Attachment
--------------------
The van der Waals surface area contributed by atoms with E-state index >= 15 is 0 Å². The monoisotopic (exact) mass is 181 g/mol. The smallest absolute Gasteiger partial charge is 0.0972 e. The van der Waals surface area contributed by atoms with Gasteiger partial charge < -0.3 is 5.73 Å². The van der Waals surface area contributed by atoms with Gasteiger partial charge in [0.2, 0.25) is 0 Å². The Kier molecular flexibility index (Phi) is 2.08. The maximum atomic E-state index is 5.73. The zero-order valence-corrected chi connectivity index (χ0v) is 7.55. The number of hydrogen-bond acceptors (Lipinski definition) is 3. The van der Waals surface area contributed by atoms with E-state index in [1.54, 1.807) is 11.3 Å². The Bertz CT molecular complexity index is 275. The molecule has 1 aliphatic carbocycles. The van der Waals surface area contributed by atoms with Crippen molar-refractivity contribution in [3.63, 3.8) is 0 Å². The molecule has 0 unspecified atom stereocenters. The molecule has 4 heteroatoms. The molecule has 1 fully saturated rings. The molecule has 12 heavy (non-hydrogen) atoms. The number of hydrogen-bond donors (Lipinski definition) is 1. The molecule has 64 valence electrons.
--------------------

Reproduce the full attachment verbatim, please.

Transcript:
The van der Waals surface area contributed by atoms with E-state index >= 15 is 0 Å². The monoisotopic (exact) mass is 181 g/mol. The smallest absolute Gasteiger partial charge is 0.0972 e. The van der Waals surface area contributed by atoms with Gasteiger partial charge < -0.3 is 5.73 Å². The van der Waals surface area contributed by atoms with Gasteiger partial charge in [0.2, 0.25) is 0 Å². The Kier molecular flexibility index (Phi) is 2.08. The maximum atomic E-state index is 5.73. The zero-order valence-corrected chi connectivity index (χ0v) is 7.55. The number of hydrogen-bond acceptors (Lipinski definition) is 3. The van der Waals surface area contributed by atoms with E-state index in [1.54, 1.807) is 11.3 Å². The Bertz CT molecular complexity index is 275. The molecule has 1 aliphatic carbocycles. The van der Waals surface area contributed by atoms with Crippen molar-refractivity contribution in [3.63, 3.8) is 0 Å². The molecule has 0 unspecified atom stereocenters. The molecule has 4 heteroatoms. The molecule has 1 fully saturated rings. The molecule has 12 heavy (non-hydrogen) atoms. The number of hydrogen-bond donors (Lipinski definition) is 1. The molecule has 64 valence electrons.